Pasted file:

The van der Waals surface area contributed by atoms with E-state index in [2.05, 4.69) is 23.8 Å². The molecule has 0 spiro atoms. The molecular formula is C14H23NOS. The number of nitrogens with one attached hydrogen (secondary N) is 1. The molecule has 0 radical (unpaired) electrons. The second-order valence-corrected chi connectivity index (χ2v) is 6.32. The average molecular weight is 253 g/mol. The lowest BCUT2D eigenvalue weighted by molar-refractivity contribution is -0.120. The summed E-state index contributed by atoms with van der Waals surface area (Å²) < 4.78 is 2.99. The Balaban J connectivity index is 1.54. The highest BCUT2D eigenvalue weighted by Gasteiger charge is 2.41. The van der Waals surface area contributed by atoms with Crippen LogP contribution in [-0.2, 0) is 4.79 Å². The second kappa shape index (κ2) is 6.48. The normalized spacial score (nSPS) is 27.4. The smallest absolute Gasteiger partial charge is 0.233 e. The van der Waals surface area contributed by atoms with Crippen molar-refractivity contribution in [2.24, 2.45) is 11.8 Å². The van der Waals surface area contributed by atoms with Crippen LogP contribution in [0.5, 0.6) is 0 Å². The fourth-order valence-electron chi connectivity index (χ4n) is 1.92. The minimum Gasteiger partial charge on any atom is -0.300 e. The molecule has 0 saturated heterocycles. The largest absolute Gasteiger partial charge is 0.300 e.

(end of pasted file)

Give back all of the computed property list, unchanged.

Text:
The van der Waals surface area contributed by atoms with E-state index in [2.05, 4.69) is 23.8 Å². The molecule has 0 spiro atoms. The molecular formula is C14H23NOS. The number of nitrogens with one attached hydrogen (secondary N) is 1. The molecule has 0 radical (unpaired) electrons. The second-order valence-corrected chi connectivity index (χ2v) is 6.32. The average molecular weight is 253 g/mol. The lowest BCUT2D eigenvalue weighted by molar-refractivity contribution is -0.120. The summed E-state index contributed by atoms with van der Waals surface area (Å²) < 4.78 is 2.99. The Balaban J connectivity index is 1.54. The highest BCUT2D eigenvalue weighted by Gasteiger charge is 2.41. The van der Waals surface area contributed by atoms with Crippen LogP contribution in [-0.2, 0) is 4.79 Å². The second kappa shape index (κ2) is 6.48. The normalized spacial score (nSPS) is 27.4. The smallest absolute Gasteiger partial charge is 0.233 e. The van der Waals surface area contributed by atoms with Crippen molar-refractivity contribution in [2.24, 2.45) is 11.8 Å². The van der Waals surface area contributed by atoms with Crippen LogP contribution in [0.5, 0.6) is 0 Å². The fourth-order valence-electron chi connectivity index (χ4n) is 1.92. The minimum Gasteiger partial charge on any atom is -0.300 e. The molecule has 0 saturated heterocycles. The largest absolute Gasteiger partial charge is 0.300 e.